A closer look, however, revealed what Kalmbach described as one of the very last instances of a street or alley paved with cedar block.
Over a century ago, cedar enjoyed a short-lived boom in improving urban thoroughfares. In 1871, it was the step up from dirt and gravel, Detroit resident Mark Flanigan patented a method for paving streets with cedar. At the time, wood was plentiful. In the 1880's, as the vast forests of Wisconsin and Michigan were being harvested to the point of decimation, over 2 billion board feet of lumber was making its way through Chicago every year. By 1900, 749 of Chicago's 2790 miles of streets had been paved with cedar blocks, accounting for over 60% of the city's improved streets.
Much of that wood, however, was old and rotting. Cedar block's dirty little secret was that, while inexpensive, it wasn't very durable, especially under the weight of the new steel-wheeled vehicles. As early as 1881, Mayor Carter H. Harrison was proclaiming:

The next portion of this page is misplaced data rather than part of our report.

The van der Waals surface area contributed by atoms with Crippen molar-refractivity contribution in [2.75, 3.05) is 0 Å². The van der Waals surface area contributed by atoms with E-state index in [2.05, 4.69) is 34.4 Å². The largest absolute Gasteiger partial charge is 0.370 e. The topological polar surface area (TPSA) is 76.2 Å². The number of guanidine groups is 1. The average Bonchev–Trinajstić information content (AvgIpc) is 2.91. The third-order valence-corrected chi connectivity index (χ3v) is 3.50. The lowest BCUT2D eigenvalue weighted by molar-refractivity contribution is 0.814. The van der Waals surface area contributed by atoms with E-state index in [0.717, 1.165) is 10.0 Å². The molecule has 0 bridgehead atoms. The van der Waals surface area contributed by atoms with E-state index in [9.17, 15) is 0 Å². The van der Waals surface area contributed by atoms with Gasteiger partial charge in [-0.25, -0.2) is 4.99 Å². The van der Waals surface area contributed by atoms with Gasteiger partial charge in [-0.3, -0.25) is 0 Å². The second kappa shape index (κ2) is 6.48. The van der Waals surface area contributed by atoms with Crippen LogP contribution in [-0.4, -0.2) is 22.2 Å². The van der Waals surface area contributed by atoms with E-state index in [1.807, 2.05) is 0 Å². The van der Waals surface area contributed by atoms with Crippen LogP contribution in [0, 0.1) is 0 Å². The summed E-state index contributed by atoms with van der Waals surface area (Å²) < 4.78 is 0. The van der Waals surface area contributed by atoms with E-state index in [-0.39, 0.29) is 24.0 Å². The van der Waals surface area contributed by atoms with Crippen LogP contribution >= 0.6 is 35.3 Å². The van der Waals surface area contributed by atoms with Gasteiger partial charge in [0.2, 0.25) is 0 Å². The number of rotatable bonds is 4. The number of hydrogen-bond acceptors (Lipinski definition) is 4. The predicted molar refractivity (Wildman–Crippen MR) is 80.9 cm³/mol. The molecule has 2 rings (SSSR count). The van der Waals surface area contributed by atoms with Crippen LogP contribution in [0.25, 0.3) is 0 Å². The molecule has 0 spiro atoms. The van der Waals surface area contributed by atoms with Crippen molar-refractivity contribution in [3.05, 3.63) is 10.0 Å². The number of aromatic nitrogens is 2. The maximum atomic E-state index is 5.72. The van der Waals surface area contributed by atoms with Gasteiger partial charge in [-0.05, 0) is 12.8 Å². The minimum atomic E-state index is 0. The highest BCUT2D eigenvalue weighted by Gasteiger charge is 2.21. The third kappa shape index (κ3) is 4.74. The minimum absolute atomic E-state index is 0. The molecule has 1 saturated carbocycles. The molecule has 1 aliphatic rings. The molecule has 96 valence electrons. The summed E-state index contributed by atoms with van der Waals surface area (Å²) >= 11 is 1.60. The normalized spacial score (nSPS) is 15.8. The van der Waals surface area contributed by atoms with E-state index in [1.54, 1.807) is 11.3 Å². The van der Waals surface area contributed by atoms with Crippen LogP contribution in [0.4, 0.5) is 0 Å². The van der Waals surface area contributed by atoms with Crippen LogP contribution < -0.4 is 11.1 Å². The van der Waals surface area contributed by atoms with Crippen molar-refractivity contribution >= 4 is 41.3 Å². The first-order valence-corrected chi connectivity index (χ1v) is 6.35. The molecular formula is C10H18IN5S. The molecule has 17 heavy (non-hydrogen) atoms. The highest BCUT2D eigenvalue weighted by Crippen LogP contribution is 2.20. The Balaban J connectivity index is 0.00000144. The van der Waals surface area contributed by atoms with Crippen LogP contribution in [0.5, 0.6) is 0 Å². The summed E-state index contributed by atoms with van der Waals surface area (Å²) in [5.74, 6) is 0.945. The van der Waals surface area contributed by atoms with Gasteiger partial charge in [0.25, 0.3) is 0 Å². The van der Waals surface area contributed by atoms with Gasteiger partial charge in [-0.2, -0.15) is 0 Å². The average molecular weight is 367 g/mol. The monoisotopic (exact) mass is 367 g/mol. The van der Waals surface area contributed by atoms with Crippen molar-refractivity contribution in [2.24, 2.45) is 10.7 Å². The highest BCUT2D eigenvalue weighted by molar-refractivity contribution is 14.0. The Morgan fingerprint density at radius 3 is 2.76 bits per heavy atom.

"I believe the wooden period for street paving should pass away from Chicago. Our central and heavily trafficked streets need something more durable than sappy pine, or cedar blocks cut from burnt-over swamps. Granite and Medina sandstone can be had without stint."Brick paving was introduced in the early 1890's, with asphalt gaining predominance in the 1920's, with the coming of the automobile.
So we are left with this physical footnote, good workingman's cedar finding its last refuge in an alley steps from the palaces of the wealthy. It probably won't endure much longer. Check it out while you can.
I read an article a few months ago that said there's one other remnant wood-paved street in the city. If I recall correctly, it was an alley off of Hudson Ave. in Lincoln Park.
San Antonio, Texas flirted with wood block paving in our durable, rot resistant, very hard, local mesquite. Disadvantage: add water, wood floats. Also, according to my grandfather, when wet, horses hooves would slide on them, as well.
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